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I'm aware of the general k-center approximation algorithm, but my professor (this is a question from a CS class) says that in a one-dimensional space, the problem can be solved (optimal solution found, not an approximation) in O(n^2) polynomial time without depending on k or using dynamic programming.

A general description of the k-center problem: Given a set of nodes in an n-dimensional space, cluster them into k clusters such that the "radius" of each cluster (distance from furthest node to its center node) is minimized. A more formal and detailed description can be found at http://en.wikipedia.org/wiki/Metric_k-center

As you might expect, I can't figure out how this is possible. The part currently causing me problems is how the runtime can not rely on k.

The nature of the problem causes me to try to step through the nodes on a sort of number line and try to find points to put boundaries, marking off the edges of each cluster that way. But this would require a runtime based on k.

The O(n^2) runtime though makes me think it might involve filling out an nxn array with the distance between two nodes in each entry.

Any explanation on how this is works or tips on how to figure it out would be very helpful.

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    $\begingroup$ The running time need not depend on $k$ since we can assume without loss of generality that $k \leq n$ (why?). Also, the actual running time could depend on $k$, say $O(nk)$, and still be $O(n^2)$. $\endgroup$ – Yuval Filmus Oct 23 '14 at 14:49
  • $\begingroup$ I see what you're saying, that makes sense. So would what I was thinking earlier be reasonable/on the right track? Step through all the nodes k times and calculate the objective function each step. But at this point it sounds like it'll be a dynamic programming algorithm (which isn't necessary) $\endgroup$ – philv Oct 23 '14 at 15:48
  • $\begingroup$ I haven't thought about the algorithm, you'll have to figure it out yourself. $\endgroup$ – Yuval Filmus Oct 23 '14 at 15:48
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    $\begingroup$ If the points and centers are in sorted order, then one can run a k-medians step in linear time. Perhaps it's possible to prove in 1D (1) that there is no local optimum that is not global optimum and (2) that n steps will suffice for convergence. $\endgroup$ – David Eisenstat Oct 23 '14 at 16:00
  • $\begingroup$ That's helpful, but I think you should make the problem more precise. Do the centers (the warehouses) have to be one of the $n$ original points, or can they be located anywhere on the 1-D line? $\endgroup$ – D.W. Oct 24 '14 at 4:59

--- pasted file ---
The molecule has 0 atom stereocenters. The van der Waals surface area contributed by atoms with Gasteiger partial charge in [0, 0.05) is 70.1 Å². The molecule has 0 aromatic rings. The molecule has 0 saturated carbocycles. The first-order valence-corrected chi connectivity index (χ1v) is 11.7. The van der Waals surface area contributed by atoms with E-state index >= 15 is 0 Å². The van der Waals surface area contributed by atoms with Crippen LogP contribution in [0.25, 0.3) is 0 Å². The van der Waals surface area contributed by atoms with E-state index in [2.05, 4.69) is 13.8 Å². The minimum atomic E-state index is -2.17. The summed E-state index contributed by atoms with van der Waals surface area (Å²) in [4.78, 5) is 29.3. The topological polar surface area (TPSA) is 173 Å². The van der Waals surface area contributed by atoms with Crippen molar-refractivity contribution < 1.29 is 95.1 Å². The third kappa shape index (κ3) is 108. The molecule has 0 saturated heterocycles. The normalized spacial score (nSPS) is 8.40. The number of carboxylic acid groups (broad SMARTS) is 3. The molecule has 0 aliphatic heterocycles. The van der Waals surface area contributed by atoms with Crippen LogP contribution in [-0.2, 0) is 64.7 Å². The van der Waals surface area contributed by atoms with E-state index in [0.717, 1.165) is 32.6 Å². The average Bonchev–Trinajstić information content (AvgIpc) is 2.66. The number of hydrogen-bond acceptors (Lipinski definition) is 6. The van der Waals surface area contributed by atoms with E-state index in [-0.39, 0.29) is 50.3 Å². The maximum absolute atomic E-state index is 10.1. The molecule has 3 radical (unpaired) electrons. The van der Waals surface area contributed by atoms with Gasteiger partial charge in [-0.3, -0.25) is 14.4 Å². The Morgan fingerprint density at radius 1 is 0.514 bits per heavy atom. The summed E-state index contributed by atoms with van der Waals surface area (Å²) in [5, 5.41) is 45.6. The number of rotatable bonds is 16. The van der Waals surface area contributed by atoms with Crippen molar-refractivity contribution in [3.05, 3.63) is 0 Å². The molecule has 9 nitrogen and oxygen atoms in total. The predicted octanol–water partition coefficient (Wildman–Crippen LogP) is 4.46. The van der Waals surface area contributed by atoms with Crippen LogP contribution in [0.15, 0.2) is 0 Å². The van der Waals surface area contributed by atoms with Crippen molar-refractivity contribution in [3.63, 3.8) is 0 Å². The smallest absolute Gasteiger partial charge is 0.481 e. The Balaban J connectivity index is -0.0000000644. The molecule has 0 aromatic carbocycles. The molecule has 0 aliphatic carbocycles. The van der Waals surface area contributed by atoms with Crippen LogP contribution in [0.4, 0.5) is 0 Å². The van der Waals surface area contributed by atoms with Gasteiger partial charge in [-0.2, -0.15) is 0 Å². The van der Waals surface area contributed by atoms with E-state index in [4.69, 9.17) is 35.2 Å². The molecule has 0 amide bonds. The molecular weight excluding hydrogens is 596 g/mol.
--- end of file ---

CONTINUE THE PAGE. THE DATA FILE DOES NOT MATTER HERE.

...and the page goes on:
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First,

There exist optimal solutions in which each cluster consists of a contiguous sequence of points in the real line.

Any other optimal solutions can be transformed into the cases above. In the following, we focus on the optimal solutions of the kind above.


The complexity of the following "dynamic programming" algorithm is $O(n^2 k) = O(n^3)$.

The case for $k=1$ is easy. Denote the optimal solution to $k=1$ in $n$ points by $R_{n,1}$.

Let $R(n,k)$ be the optimal solution for the problem of $k$-center in the first $n$ points. For convenience, define $R(n,k) = 0$ if $k \ge n$ (This is reasonable because we can choose each point as the center of the cluster consisting of only itself).

For general $k > 1$, we consider all the cases according to the number (denoted $m$) of points that are assigned to the last cluster (that is, the last cluster contains a contiguous sequence of the rightmost $m$ points).

$$R(n,k) = \min_{0 \le m \le n} \{ R(n-m, k-1) + R_{m,1} \}$$

The complexity of the "dynamic programming" algorithm is $O(n^2 k) = O(n^3)$.


Note: This paper [1] gives an $O(n \log n)$ time algorithm.


[1] Efficient Algorithms for the One-Dimensional $k$-Center Problem. arXiv, 2014.

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Hint: In algorithms, if you're not sure how to solve the problem, sometimes it is helpful to look at a scaled down version of the problem. I suggest you start by looking at the version of the problem where $k=1$. I suspect you'll find that the problem is super-easy, when $k=1$ and you are on the 1-D line.

Next, see if you can solve it for $k=2$. I think you'll find that case is pretty easy, too, using the ideas you got from the $k=1$ case.

The obvious next step is to generalize to arbitrary $k$.

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Take a look at Jenks natural breaks which are designed to partition a 1D scalar space. You can found a scala implementation of it here.

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